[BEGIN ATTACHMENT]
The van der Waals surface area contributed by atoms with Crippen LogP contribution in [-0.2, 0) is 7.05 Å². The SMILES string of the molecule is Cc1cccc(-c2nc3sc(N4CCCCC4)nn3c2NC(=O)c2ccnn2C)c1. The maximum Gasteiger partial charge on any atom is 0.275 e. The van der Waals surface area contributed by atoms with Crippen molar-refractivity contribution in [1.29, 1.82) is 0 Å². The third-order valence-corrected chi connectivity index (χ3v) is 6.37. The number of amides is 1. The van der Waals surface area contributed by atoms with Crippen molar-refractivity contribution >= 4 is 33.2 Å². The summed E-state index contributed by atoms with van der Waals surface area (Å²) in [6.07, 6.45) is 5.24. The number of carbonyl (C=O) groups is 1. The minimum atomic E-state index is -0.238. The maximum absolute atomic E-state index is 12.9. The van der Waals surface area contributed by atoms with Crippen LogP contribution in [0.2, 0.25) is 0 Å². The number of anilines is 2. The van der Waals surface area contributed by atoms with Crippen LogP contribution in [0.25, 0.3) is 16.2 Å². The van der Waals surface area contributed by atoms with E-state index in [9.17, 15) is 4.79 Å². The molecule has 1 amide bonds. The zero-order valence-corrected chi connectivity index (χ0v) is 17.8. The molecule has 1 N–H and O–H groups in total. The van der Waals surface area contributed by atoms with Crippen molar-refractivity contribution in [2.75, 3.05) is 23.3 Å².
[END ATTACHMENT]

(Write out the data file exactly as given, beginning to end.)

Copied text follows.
The van der Waals surface area contributed by atoms with Crippen LogP contribution in [-0.2, 0) is 7.05 Å². The SMILES string of the molecule is Cc1cccc(-c2nc3sc(N4CCCCC4)nn3c2NC(=O)c2ccnn2C)c1. The maximum Gasteiger partial charge on any atom is 0.275 e. The van der Waals surface area contributed by atoms with Crippen molar-refractivity contribution in [1.29, 1.82) is 0 Å². The third-order valence-corrected chi connectivity index (χ3v) is 6.37. The number of amides is 1. The van der Waals surface area contributed by atoms with Crippen molar-refractivity contribution >= 4 is 33.2 Å². The summed E-state index contributed by atoms with van der Waals surface area (Å²) in [6.07, 6.45) is 5.24. The number of carbonyl (C=O) groups is 1. The minimum atomic E-state index is -0.238. The maximum absolute atomic E-state index is 12.9. The van der Waals surface area contributed by atoms with Crippen LogP contribution in [0.2, 0.25) is 0 Å². The number of anilines is 2. The van der Waals surface area contributed by atoms with Crippen LogP contribution in [0.25, 0.3) is 16.2 Å². The van der Waals surface area contributed by atoms with E-state index in [9.17, 15) is 4.79 Å². The molecule has 1 amide bonds. The zero-order valence-corrected chi connectivity index (χ0v) is 17.8. The molecule has 1 N–H and O–H groups in total. The van der Waals surface area contributed by atoms with Crippen molar-refractivity contribution in [2.75, 3.05) is 23.3 Å².